The most important characteristic for porous medical packaging is the ability to keep devices free from microorganisms from the point of sterilization to the point of use. Downstream converting processes can affect the properties of a package material. One of the most common converting steps is the addition of an adhesive coating. The current test standard for measuring the ability of a porous barrier material to serve as a microbial barrier is ASTM 1608-95. This test method was used to measure the microbial barrier properties of a wide selection of packaging materials in both their coated and uncoated forms. The test matrix consisted of five converters, eight medical device manufacturers, three sterilization methods, five aging cycles, and three package styles - pouches, lidded trays and form fill seal packages. The results were analyzed to compare the microbial barrier properties of a given material in its uncoated state versus its coated state and also to compare differences in microbial barrier properties of different porous packaging materials.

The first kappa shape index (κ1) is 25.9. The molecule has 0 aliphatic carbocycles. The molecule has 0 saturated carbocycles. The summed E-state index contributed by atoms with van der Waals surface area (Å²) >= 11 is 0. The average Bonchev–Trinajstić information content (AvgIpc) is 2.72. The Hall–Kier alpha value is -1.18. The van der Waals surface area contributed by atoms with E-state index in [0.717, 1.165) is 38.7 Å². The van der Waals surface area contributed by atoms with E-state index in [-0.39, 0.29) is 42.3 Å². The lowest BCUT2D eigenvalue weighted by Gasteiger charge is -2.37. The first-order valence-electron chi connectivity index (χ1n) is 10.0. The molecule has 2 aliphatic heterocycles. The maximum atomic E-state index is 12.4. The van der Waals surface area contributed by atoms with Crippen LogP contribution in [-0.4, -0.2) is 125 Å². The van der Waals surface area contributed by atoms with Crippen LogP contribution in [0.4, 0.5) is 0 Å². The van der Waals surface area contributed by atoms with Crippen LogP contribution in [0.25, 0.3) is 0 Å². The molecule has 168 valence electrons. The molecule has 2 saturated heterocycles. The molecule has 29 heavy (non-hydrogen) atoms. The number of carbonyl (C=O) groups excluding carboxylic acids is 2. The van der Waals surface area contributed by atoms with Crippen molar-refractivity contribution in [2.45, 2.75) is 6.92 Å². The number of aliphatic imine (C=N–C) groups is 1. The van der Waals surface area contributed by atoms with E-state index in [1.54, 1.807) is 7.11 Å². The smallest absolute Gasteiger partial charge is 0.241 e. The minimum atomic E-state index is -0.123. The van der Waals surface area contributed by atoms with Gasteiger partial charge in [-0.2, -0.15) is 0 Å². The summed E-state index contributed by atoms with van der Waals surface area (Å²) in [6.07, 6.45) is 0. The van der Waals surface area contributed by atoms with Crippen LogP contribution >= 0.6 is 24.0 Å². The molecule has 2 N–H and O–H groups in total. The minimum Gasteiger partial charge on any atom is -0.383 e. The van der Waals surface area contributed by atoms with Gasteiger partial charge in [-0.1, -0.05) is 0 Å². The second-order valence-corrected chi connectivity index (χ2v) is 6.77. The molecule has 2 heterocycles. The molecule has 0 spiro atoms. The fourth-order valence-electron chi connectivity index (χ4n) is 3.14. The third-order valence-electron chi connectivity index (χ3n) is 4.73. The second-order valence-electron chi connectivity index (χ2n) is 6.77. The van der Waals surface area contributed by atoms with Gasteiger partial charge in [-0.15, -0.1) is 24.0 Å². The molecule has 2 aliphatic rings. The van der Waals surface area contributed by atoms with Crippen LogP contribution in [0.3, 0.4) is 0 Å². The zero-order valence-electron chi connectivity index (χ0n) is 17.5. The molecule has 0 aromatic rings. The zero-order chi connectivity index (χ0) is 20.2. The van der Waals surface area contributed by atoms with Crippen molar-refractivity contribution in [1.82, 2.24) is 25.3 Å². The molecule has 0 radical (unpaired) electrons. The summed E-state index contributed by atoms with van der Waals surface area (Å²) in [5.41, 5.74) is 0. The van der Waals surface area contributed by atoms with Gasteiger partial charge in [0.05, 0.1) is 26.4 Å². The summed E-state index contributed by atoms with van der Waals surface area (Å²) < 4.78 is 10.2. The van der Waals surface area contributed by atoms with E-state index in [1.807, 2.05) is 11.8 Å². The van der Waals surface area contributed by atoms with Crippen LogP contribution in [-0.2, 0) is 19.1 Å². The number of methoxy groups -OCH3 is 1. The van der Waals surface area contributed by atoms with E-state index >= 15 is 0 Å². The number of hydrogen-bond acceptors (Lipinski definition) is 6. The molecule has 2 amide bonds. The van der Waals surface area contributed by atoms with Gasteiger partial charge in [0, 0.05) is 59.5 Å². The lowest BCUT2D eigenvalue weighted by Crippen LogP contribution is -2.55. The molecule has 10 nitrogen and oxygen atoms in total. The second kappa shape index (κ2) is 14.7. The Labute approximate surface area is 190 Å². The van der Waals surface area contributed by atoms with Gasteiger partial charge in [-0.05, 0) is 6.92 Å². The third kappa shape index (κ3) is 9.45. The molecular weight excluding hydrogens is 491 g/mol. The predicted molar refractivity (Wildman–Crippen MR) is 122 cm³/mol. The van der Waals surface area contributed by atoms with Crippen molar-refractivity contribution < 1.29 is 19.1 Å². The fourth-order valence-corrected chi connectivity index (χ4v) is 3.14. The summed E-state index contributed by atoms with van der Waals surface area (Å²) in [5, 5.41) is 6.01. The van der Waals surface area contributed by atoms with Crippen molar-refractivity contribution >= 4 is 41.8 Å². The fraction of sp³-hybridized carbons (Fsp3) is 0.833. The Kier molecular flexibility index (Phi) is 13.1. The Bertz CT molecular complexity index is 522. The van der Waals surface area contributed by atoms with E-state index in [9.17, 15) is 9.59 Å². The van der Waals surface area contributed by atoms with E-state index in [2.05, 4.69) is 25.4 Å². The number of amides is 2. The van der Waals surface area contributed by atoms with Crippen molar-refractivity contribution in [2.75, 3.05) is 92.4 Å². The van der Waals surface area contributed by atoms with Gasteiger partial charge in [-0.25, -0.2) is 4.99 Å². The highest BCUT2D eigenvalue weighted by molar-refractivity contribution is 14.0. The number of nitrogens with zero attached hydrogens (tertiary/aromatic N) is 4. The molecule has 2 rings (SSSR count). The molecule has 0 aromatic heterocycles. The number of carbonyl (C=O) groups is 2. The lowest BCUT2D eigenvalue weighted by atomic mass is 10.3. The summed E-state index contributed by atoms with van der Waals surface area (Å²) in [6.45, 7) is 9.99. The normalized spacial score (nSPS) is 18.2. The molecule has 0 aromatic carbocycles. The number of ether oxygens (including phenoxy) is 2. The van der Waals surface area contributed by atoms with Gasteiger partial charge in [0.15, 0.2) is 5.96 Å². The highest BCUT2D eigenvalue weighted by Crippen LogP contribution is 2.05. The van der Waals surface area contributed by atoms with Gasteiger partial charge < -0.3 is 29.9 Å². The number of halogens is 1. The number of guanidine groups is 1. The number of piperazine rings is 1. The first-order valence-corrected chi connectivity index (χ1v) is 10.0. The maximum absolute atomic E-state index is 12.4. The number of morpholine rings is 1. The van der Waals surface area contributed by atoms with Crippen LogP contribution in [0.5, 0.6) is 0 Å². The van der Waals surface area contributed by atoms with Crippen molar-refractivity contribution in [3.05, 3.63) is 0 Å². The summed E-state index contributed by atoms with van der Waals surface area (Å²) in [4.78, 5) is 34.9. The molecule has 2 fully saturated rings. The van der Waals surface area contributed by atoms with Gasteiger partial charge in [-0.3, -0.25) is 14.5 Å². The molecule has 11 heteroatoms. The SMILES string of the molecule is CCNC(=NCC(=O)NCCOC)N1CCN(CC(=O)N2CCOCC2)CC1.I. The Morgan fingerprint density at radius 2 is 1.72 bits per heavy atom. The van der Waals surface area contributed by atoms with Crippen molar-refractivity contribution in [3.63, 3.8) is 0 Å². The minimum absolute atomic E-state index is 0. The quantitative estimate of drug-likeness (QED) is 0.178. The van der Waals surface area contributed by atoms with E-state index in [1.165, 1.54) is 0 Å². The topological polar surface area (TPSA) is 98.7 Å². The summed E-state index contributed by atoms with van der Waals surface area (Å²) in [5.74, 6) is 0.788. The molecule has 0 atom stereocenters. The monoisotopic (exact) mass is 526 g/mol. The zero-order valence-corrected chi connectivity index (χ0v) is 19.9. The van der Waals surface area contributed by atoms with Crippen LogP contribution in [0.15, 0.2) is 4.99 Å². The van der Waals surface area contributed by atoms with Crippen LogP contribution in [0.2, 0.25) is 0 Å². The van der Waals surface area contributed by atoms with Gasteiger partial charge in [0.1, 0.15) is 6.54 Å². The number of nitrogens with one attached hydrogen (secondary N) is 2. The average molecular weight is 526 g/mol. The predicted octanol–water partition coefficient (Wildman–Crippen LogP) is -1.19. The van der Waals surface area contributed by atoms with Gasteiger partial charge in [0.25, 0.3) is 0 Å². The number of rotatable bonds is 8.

Library of Congress Subject Headings
Medical instruments and apparatus--Packaging--Research; Medical supplies--Packaging--Research; Medical supplies, Disposable--Packaging--Research; Medical instruments and apparatus--Sterilization; Medical supplies, Disposable--Sterilization; Coatings--Testing; Adhesives--Testing; Microbial contamination--Prevention
Department, Program, or Center
Packaging Science (CAST)
Kayser, Alison M., "The Effect of adhesive coatings on the microbial barrier properties of porous medical packaging materials" (2001). Thesis. Rochester Institute of Technology. Accessed from
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